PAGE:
what's the very first thing that happens
in the body of that accessor function?
Assert mutex is held.
Here I didn't lock it, so I'm getting a green line
because it will fail.
That's green because failure is good.
That's exactly what I wanted.
At test time, the first time I ever exercise
that line of code in a unit test,
I will get an assertion.
That is way better than a random,
hard to reproduce bug report from a customer site.
The very first time I go through that first green line
at test time I will get the assertion.
Same thing on data2.w.
First thing it does is is that mutex held, data2's mutex.
Answer is no, I assert.
Great, I just caught two race conditions.
So let's say I comment those lines out,
and I go into the block,
and now I have that nice yellow lock_guard line.
Notice I'm using a lock_guard on my data
because it has lock, try_lock, unlock.
Now I say data1.v.
The very first thing it does is...
Is data1's mutex held?
The answer is true, off we go,
and the push_back is perfectly fine.
Then I say data2.w, the very first thing it asks is...
Is data2's mutex held.
Now I have taken a lock but not on that mutex.
That assertion will correctly fire
and again that green line will get an assertion,
deterministically, at test time,
the first time I exercise that code.
And I cannot say how much better that is
than a timing dependent race.
The one thing you shouldn't do
is take that sneaky pointer while you've got the lock,
access it, store a pointer to it,
release the lock, and then use the pointer.
I can't detect that.
Fire that person. (laughter)
But I can detect Murphy.
Maybe not Machiavelli, but I can detect Murphy.
So this is a valuable idiom,
but it makes me cry because
it's so valuable I teach macros.
I show it even though I need macros to teach it,
which is embarrassing.
So on the left hand side is what we write
either by hand, or at the bottom with macros.
With the metaclasses proposal you can wrap all this up.
And there's a live Godbolt example
that I'm going to post in the paper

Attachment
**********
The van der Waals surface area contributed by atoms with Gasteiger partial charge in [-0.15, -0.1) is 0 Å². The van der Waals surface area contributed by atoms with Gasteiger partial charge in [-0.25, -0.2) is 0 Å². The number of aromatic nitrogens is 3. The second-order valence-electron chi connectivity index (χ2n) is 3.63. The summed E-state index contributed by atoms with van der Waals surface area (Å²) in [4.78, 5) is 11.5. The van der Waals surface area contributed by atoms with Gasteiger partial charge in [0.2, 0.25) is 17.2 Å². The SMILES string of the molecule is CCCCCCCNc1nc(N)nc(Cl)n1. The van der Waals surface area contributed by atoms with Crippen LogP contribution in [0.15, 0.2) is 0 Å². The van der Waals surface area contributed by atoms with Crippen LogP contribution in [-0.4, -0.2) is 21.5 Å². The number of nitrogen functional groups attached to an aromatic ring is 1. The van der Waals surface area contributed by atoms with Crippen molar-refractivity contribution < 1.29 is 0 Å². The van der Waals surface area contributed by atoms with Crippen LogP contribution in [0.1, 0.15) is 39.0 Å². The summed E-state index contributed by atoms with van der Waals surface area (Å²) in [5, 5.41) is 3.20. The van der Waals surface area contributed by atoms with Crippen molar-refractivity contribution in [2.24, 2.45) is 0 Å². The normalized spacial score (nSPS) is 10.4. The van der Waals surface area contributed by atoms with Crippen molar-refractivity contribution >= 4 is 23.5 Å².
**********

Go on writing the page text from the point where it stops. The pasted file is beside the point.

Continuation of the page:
when it gets updated for the next mailing.
And I'll also show these examples on my blog
over the coming few weeks and months.
But I'll show you the code today.
It's a class.
It's guarded with mutex_type.
And I just say what the members are.
I use natural syntax, not like the macros,
which are macros plus they don't let us use natural syntax,
and I just generate what's on the left hand side.
I can directly express intent
and that makes their code simpler
because they can utter a word of power.
And we've enabled them, with metaclasses,
to write the word of power guarded.
By the way, did you notice this is a templatized metaclass.
So today, a metaclass is defined
as template type T, T source.
But here there's an additional template parameter, M,
which is the mutex_type.
So what I'm going to do...
and I'm showing part of the code.
There's a couple of constexpr functions it calls
that do similar things up above,
and you'll see that in the online example.
I first call line 51, guarded_with.
And what that does it generates
lock, try_lock, unlock, and the mutex of type M.
Then for every member variable
I do a guarded_member of its type and its name.
That is not a macro anymore.
Rather, guarded_member creates an accessor
and a private variable with a suffix name,
which I can do without macros now, with generation.
And I create one of those for every member.
That creates the accessors.
And you see them on the right hand side
where I create the accessor for v, and for w,
and the private members.
And I even have a compiler diagnostic
which at compile time, if somebody tries to make
a guarded class that has no data members,
I can give them a high quality diagnostic.
Because why did you guard something that's empty?
And then I use it in line 70 at the bottom.
All I write is class(guarded<:mutex>).
The same code I just showed you compiles to that today.
And I didn't need a language feature to do it.
Reflection and generation is powerful.
What's even more powerful is the metaclass
being able to give a name to a bundle of those things
and reuse them.
And so here's what we use.
So I would say if you hate macros,
you have a good reason to love metaclasses,
and I hope you do.
And if we're serious about...
Whether people happen to like metaclasses
immediately today or not,
if you're serious about getting rid
of the remaining reasonable use of macros, and I am,
then you're going to love modules,
you're going to love constexpr,
and you're going to love reflection and generation at least.